Much of Florence is built using the warm Tuscan limestone that glows in the evening and early morning light. The geological richness of Tuscany also supplies stone in many other colors to highlight architectural details.
Florence – Fact Check

The cornerstones of Florentine identity

Photo by Ruben Drenth

Florence – Fact Check The cornerstones of Florentine identity

Little is as indelibly Florentine as the piètra forte – literally, “strong stone” – that dominates Florence’s Renaissance-era city center.

Tara Isabella Burton
Tara Isabella Burton Travel Writer

A dark, deep, limestone with a golden-brown hue, piètra forte – which comes from quarries all over Tuscany, including just beyond the city’s Boboli Gardens – forms the base of some of Florence’s most iconic buildings, among them the Medici, Strozzi, and Pitti Palaces, the Ponte Vecchio, and the Ponte Trinità.

To build a palace of this heavy stone was no mean feat; one legend has it that, over the 18-odd months it took to build the Strozzi Palace, carts crossed the Arno River from quarry to building site over 1,000 times.

But for many Florentines, the piètra forte is a cultural, as well as an aesthetic, signaler of what it means to be truly Florentine. “Rome is bright, colorful, it shines,” says my friend Zani, an amateur sculptor and a software engineer, “but Florence is dark like the stone.” In other words, what Florence lacks in Rome’s effervescent chaos, it makes up for in quiet, even solemn, elegance.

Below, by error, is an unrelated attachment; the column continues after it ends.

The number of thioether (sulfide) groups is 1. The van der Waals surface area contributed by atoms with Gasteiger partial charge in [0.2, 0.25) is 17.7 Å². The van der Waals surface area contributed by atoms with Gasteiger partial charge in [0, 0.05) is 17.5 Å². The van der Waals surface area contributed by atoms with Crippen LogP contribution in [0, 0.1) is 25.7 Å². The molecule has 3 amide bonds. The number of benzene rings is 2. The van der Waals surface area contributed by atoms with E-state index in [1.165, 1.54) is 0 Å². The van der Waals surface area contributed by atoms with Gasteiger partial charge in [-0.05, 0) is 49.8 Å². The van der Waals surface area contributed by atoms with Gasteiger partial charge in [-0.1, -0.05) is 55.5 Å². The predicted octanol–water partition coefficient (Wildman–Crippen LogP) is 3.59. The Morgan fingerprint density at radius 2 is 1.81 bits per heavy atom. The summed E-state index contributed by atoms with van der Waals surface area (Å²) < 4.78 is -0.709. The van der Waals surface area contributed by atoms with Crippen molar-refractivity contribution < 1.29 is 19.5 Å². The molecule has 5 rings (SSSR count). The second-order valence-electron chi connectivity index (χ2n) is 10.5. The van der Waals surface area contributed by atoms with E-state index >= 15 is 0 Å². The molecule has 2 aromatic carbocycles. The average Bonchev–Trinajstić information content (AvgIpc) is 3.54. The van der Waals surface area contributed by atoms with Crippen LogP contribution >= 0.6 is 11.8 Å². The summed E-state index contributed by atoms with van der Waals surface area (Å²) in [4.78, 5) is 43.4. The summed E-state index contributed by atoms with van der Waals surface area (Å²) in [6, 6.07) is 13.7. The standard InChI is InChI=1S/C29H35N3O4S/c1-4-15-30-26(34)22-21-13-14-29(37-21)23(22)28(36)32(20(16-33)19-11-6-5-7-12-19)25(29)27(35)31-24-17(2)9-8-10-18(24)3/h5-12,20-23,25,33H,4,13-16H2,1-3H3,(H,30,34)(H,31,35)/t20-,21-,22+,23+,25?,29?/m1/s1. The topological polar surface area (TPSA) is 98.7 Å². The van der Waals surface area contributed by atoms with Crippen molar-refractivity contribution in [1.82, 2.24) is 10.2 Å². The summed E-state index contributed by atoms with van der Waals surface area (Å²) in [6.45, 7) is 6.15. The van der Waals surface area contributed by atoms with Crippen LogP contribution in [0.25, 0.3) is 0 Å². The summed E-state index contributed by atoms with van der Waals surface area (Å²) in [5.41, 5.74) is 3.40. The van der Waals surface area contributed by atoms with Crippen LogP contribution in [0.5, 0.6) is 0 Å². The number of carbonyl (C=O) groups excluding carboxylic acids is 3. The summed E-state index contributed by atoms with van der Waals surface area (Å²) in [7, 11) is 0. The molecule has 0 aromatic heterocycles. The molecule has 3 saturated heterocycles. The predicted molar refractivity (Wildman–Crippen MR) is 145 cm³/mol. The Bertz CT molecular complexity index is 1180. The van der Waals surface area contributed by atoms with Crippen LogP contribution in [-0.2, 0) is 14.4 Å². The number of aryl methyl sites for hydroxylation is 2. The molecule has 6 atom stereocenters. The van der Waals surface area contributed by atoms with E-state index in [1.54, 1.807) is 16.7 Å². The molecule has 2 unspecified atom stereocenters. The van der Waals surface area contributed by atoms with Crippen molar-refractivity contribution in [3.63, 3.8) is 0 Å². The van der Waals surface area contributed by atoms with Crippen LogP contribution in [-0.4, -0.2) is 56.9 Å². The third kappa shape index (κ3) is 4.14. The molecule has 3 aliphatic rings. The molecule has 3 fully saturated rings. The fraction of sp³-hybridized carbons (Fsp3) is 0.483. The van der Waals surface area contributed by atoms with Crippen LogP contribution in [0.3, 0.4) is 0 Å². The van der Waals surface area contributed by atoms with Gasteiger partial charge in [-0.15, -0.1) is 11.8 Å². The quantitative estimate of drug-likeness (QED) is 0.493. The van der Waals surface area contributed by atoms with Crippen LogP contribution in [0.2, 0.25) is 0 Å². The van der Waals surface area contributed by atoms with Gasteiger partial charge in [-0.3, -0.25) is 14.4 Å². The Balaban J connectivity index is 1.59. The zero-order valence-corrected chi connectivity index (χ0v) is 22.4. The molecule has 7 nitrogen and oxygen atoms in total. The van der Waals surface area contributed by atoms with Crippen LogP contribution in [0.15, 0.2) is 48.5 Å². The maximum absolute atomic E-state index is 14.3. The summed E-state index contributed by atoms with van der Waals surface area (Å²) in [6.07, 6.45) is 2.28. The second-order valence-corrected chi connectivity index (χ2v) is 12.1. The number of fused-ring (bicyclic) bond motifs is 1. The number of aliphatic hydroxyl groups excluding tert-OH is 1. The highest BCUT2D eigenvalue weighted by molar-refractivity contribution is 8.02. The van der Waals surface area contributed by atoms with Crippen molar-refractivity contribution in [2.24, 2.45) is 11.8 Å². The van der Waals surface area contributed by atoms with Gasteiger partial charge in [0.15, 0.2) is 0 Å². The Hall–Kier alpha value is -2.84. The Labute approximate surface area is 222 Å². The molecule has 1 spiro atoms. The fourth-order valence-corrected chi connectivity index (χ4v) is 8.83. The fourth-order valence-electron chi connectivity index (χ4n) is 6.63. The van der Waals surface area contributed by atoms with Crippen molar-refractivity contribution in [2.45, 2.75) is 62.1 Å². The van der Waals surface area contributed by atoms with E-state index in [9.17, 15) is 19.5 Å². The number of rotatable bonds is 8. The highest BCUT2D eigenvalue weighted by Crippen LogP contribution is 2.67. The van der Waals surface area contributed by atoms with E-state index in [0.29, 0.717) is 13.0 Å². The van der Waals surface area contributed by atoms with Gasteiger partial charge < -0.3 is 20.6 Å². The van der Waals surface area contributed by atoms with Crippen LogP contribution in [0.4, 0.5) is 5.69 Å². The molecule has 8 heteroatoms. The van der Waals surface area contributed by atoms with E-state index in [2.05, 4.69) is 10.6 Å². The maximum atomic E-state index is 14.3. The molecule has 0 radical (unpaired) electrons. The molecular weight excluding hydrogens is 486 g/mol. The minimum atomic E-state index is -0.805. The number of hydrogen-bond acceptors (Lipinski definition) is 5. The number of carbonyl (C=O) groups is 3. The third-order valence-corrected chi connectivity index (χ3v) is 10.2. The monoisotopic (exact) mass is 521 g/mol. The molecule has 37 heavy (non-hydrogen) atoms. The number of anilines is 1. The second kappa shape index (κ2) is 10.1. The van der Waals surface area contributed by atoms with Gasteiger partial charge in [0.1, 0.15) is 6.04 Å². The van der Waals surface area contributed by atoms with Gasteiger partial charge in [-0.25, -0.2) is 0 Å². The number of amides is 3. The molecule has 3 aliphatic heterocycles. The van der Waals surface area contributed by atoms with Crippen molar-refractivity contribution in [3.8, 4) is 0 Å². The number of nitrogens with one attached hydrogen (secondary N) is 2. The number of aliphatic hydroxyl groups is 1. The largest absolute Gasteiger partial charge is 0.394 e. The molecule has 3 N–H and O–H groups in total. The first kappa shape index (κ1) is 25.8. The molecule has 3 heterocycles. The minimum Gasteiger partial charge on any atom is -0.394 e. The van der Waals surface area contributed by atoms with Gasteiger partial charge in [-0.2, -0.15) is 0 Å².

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Tourism may be a mainstay of Florence’s economy but it also has a thriving industrial sector based on its history of craftsmanship. Italy’s fashion industry relies on the city for the production of goods such as leather, including shoes, as well as jewelry, embroidery, textiles, ceramics and metalwork.

Peek over the walls and you'll see the real Florence

“Rome is a whore,” says Giambaccio, a ploud Florence native. It has just gone midnight, and we have wandered through the moonstruck streets around Florence’s Piazza San Spirito for hours before winding up here: in a haphazardly cluttered art studio Giambaccio has modeled on a ship’s deck. “She opens her legs for everybody. But Florence...” He mimes chastity – the shutting of two knees – with his fingers. “We are a walled city. We are closed.”